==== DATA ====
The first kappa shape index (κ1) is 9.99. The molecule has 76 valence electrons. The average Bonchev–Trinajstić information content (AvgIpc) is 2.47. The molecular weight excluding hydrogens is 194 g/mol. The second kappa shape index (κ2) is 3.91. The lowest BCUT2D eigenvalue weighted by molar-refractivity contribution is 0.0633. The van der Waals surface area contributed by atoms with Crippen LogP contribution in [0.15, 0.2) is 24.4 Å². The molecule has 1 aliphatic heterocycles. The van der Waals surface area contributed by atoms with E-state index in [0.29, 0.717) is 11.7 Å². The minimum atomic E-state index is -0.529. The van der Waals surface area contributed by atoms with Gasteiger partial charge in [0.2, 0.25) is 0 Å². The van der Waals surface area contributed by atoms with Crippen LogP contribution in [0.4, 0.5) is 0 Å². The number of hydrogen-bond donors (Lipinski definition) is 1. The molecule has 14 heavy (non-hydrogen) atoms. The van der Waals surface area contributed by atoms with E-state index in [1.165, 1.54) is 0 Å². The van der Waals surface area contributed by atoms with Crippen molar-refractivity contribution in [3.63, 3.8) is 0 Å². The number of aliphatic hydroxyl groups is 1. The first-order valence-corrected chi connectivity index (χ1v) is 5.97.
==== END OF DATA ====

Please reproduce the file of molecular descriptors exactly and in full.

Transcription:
The first kappa shape index (κ1) is 9.99. The molecule has 76 valence electrons. The average Bonchev–Trinajstić information content (AvgIpc) is 2.47. The molecular weight excluding hydrogens is 194 g/mol. The second kappa shape index (κ2) is 3.91. The lowest BCUT2D eigenvalue weighted by molar-refractivity contribution is 0.0633. The van der Waals surface area contributed by atoms with Crippen LogP contribution in [0.15, 0.2) is 24.4 Å². The molecule has 1 aliphatic heterocycles. The van der Waals surface area contributed by atoms with E-state index in [0.29, 0.717) is 11.7 Å². The minimum atomic E-state index is -0.529. The van der Waals surface area contributed by atoms with Gasteiger partial charge in [0.2, 0.25) is 0 Å². The van der Waals surface area contributed by atoms with Crippen LogP contribution in [0.4, 0.5) is 0 Å². The number of hydrogen-bond donors (Lipinski definition) is 1. The molecule has 14 heavy (non-hydrogen) atoms. The van der Waals surface area contributed by atoms with E-state index in [1.165, 1.54) is 0 Å². The van der Waals surface area contributed by atoms with Crippen molar-refractivity contribution in [3.63, 3.8) is 0 Å². The number of aliphatic hydroxyl groups is 1. The first-order valence-corrected chi connectivity index (χ1v) is 5.97.